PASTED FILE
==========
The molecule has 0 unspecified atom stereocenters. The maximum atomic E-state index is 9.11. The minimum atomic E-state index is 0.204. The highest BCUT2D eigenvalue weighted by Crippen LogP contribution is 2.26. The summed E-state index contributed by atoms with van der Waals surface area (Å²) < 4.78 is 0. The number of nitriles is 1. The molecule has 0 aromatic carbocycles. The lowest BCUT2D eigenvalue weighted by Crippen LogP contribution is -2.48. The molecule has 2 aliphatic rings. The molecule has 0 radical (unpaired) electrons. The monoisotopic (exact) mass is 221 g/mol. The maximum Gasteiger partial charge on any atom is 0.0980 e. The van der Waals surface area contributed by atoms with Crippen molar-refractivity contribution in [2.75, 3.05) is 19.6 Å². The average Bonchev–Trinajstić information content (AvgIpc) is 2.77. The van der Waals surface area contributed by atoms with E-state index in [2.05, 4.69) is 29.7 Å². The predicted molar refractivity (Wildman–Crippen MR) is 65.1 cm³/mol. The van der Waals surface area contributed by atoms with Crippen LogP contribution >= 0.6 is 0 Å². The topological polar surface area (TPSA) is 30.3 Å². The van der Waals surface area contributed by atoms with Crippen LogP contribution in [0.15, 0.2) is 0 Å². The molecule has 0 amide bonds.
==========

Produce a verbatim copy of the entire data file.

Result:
The molecule has 0 unspecified atom stereocenters. The maximum atomic E-state index is 9.11. The minimum atomic E-state index is 0.204. The highest BCUT2D eigenvalue weighted by Crippen LogP contribution is 2.26. The summed E-state index contributed by atoms with van der Waals surface area (Å²) < 4.78 is 0. The number of nitriles is 1. The molecule has 0 aromatic carbocycles. The lowest BCUT2D eigenvalue weighted by Crippen LogP contribution is -2.48. The molecule has 2 aliphatic rings. The molecule has 0 radical (unpaired) electrons. The monoisotopic (exact) mass is 221 g/mol. The maximum Gasteiger partial charge on any atom is 0.0980 e. The van der Waals surface area contributed by atoms with Crippen molar-refractivity contribution in [2.75, 3.05) is 19.6 Å². The average Bonchev–Trinajstić information content (AvgIpc) is 2.77. The van der Waals surface area contributed by atoms with E-state index in [2.05, 4.69) is 29.7 Å². The predicted molar refractivity (Wildman–Crippen MR) is 65.1 cm³/mol. The van der Waals surface area contributed by atoms with Crippen LogP contribution >= 0.6 is 0 Å². The topological polar surface area (TPSA) is 30.3 Å². The van der Waals surface area contributed by atoms with Crippen LogP contribution in [0.15, 0.2) is 0 Å². The molecule has 0 amide bonds.